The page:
Last month the Early Head Start National Resource Center hosted a conversation with key stakeholders to explore how lesbian, gay, bisexual and transgender (LGBT) families are being served by Early Head Start programs….Stakeholders included program and parent representatives, federal staff, Head Start training and technical assistance representatives, and experts from the LGBT community….what do welcoming Head Start/Early Head Start programs look like?
The group brainstormed ideas of what a welcoming program looks like. And some of the characteristics of welcoming programs include:
- Welcoming symbols for LGBT families such as the rainbow flag or equality stickers, and diverse images of parents and families in marketing materials
- Inclusive intake and enrollment forms that are not specific about the gender of parents and caregivers
- Partnerships with organizations that help LGBT families get information and support that they need
Is this the organization Americans want to receive more tax dollars?
ECAA does not allow Title I funds to be portable, thus limiting school choice for parents.
ECAA does not include an Academic Partnerships Lead Us to Success (A-PLUS) provision that would have allowed states to opt out of programs that fall under ECAA and instead direct money in ways that best serve their state’s needs.
ECAA neither eliminates wasteful, inefficacious, and duplicative programs, nor reduces spending, nor establishes funding limits.
So, who loves this bill? The National Governor’s Association, which gave us Common Core; the Third Way, a center-left think tank; the Center for American Progress, a leftist public policy and advocacy group; the National Education Association; and President Obama.
Who dislikes this bill? Heritage Action, a conservative grassroots activist organization that deems a vote for ECAA to be a “key vote,” that will be reported on the lawmaker’s legislative record.
All that remains is for President Obama to sign it into law, which he has promised he will.
How Did Illinois’ Congressional Delegation Vote?
TheECAA passed late yesterday afternoon in the U.S. House of Representatives by a vote of 359 to 64. Democrats voted 181 to 0. Republicans voted 179 to 64. Unfortunately, our Illinois Congressional Delegation voted unanimously in favor of this intrusive, immoral, big government bill.
Rep. Bobby L. Rush (D)—YEA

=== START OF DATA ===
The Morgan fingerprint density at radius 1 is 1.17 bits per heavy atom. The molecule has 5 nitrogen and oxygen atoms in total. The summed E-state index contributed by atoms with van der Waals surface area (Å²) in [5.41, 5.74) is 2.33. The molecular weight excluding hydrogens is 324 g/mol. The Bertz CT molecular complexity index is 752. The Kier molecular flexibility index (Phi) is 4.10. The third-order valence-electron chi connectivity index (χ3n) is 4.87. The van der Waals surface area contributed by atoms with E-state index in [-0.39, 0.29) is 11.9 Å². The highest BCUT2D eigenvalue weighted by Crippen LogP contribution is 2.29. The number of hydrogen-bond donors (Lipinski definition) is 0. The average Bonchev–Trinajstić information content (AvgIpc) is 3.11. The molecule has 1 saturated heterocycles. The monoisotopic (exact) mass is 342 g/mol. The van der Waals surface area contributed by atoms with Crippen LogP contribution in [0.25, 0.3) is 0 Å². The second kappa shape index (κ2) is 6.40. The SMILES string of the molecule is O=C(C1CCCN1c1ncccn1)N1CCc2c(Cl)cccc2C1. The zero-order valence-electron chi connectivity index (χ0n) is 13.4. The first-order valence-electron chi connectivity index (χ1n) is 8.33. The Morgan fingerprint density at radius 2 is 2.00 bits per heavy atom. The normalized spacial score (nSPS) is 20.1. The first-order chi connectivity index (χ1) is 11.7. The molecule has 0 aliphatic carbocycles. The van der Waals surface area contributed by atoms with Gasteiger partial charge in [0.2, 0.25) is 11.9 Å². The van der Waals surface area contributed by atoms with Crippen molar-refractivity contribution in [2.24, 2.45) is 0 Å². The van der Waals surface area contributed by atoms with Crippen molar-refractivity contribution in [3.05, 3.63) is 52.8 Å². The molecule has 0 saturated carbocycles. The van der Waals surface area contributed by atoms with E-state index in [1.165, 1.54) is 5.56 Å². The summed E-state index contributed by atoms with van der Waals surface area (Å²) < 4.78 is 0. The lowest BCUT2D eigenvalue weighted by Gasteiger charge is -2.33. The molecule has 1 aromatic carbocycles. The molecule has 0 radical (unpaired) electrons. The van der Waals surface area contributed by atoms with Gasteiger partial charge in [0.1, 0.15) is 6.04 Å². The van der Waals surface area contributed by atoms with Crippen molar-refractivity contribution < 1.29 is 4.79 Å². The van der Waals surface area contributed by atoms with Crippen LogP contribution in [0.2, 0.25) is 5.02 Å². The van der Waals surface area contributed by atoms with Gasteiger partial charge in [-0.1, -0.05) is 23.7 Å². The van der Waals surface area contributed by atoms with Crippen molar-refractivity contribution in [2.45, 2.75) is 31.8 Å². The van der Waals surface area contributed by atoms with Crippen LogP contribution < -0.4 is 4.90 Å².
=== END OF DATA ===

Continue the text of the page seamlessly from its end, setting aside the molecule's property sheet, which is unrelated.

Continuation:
1st Congressional Dist.
Washington Phone: (202) 225-4372
District Phone: (773) 224-6500
Rep. Robin Kelly (D)—YEA
2nd Congressional Dist.
Washington Phone: (202) 225-0773
District Phone: (708) 679-0078
Rep. Daniel Lipinski (D)—YEA
3rd Congressional Dist.
Washington Phone: 202-225-5701
District Phone: 312-886-0481
Rep. Luis V. Gutierrez (D)—YEA
4th Congressional Dist.
Washington Phone: (202) 225-8203
District Phone: (773) 342-0774
Rep. Mike Quigley (D)—YEA
5th Congressional Dist.
Washington Phone: (202) 225-4061
District Phone: (773) 267-5926
Rep. Peter Roskam (R)—YEA
6th Congressional Dist.
Washington Phone: (202) 225-4561
District Phone: (630) 232-7393
Rep. Danny K. Davis (D)—YEA
7th Congressional Dist.
Washington Phone: (202)225-5006
District Phone: (773) 533-7520
Rep. Tammy Duckworth (D)—YEA
8th Congressional Dist.
Washington Phone: (202) 225-3711
District Phone: (847) 413-1959
Rep. Janice D. Schakowsky (D)—YEA
9th Congressional Dist.
Washington Phone: (202) 225-2111
District Phone: (773) 506-7100
Rep. Bob Dold (R)—YEA
10th Congressional Dist.
Washington Phone: (202) 225-4835
District Phone: (847) 793-8400
Rep. Bill Foster (D)—YEA
11th Congressional Dist.
Washington Phone: (202) 225-3515
District Phone: (630) 585-7672
Rep. Mike Bost (D)—YEA
12th Congressional Dist.
Washington Phone: (202) 225-5661
District Phone: (618)-233-8026
Rep. Rodney Davis (R)—YEA
13th Congressional Dist.
Washington Phone: (202) 225-2371
District Phone: (217) 791-6224
Rep. Randy Hultgren (R)—YEA
14th Congressional Dist.
Washington Phone: (202) 225-2976
District Phone: (630) 584-2734
Rep. John Simkus (R)—YEA
15th Congressional Dist.
Washington Phone: (202) 225-5271
District Phone: (217) 347-7947
Rep. Adam Kinzinger (R)—YEA
16th Congressional Dist.
Washington Phone: (202) 225-3635
District Phone: (815) 708-8032
Rep. Cheri Bustos (D)—YEA
17th Congressional Dist.
Washington Phone: (202) 225-5905
District Phone: (309) 966-1813
Rep. Darin LaHood (R)—YEA
18th Congressional Dist.
Washington Phone: (202) 225-6201
District Phone: (309) 671-7027